Twisting your neck sideways, bending forward, scrunching your phone in between your shoulder and ear and” text neck” all place an unhealthy amount of strain on the muscles of your neck, shoulders and upper back.
These are just some examples of bad habits that place us at risk of neck pain and injury. Do the situations below look familiar?
Turning your neck to face your monitor
If you aren’t sitting squarely in front of your monitor, chances are you’re using your neck to compensate. The more your head is angled, the greater your risk of musculoskeletal injury.
Ask yourself “Does my monitor really need to be off to the side?” If you desk doesn’t allow you to square your chair to the corner, your monitor probably shouldn’t be there either.
Regardless of the reason that your monitor is off to the side, an alternative solution can always be found. Solutions exist for every situation and yet low awareness might be keeping you stuck in a very unhealthy setup.
Looking down at your desk
Bending forward to look at your desk or keyboard strains your neck and shoulder muscles. The harmful effects are both short and long term just like when you turn your neck to the side. In this case, the amount of strain on your neck is directly related to the angle of forward bending. If you spend a lot of time reading documents, you should raise them on a document holder parallel to your monitor.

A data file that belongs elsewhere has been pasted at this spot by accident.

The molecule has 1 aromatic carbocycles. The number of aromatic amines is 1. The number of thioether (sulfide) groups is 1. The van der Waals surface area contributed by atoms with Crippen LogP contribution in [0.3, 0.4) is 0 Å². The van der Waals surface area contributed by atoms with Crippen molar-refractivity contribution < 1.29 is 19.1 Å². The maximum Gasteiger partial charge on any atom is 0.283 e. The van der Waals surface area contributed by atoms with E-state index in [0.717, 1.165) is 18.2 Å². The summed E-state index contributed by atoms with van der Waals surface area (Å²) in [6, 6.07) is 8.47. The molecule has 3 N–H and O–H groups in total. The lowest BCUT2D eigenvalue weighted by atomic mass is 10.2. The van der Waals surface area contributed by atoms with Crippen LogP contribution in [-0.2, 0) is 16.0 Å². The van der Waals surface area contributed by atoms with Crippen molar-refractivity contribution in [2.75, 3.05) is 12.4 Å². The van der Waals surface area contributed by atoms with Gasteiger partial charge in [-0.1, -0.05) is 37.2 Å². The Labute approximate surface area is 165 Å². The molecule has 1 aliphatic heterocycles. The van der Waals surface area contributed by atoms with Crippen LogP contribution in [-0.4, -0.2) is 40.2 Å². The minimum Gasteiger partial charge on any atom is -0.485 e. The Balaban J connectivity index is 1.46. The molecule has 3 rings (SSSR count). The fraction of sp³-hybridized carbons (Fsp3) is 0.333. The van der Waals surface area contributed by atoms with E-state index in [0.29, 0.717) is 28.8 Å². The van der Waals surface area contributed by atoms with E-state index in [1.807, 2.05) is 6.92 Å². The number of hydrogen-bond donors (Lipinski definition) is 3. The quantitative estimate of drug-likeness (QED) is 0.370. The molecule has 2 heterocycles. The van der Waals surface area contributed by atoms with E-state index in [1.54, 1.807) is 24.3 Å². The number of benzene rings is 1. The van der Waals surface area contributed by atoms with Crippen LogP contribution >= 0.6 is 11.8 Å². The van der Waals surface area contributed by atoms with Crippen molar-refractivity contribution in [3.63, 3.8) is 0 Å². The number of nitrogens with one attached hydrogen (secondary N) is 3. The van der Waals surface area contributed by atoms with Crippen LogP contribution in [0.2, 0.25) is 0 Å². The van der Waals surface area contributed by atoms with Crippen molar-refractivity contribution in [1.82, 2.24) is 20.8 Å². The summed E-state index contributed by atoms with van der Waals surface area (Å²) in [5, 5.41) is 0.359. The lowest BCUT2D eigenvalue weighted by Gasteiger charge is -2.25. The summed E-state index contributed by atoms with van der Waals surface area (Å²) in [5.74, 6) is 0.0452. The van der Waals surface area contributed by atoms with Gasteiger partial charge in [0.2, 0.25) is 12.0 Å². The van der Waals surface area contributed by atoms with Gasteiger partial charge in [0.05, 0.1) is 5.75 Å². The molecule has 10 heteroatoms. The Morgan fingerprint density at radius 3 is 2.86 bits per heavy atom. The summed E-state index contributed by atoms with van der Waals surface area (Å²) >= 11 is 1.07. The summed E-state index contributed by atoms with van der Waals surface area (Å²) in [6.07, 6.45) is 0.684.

The Shoulder-Neck Scrunch Phone Hold
This is a common posture used to keep your phone by your ear without using your hands – you scrunch your shoulder and bend your head to the side, forcing the phone against your ear. The shoulder-neck scrunch is a disaster – it strains not only on your head, neck, shoulders and upper back, but all the way down to the middle of your spine. A headset is one way to avoid this position.
Much as when you bend forward to look down at your desk, your neck is doing most of the work when you hold your phone below shoulder height.
Yet this is the position we often assume when we step away from our desks – supposedly a time to give our body a break and change positions.
Text Neck Syndrome is avoidable. I recommend that you don’t use breaks from your desk to send text messages. Breaks are the time to move your body in healthy ways. It’s a good idea to install apps for messaging on your computer so you can text without looking down at your phone (or your keyboard).
The avoidable result: neck pain
Any of the behaviors behind neck pain and injury look familiar? It’s never too soon to increase your awareness and improve your postures and work habits. Change your habits and you should notice a dramatic reduction in neck pain.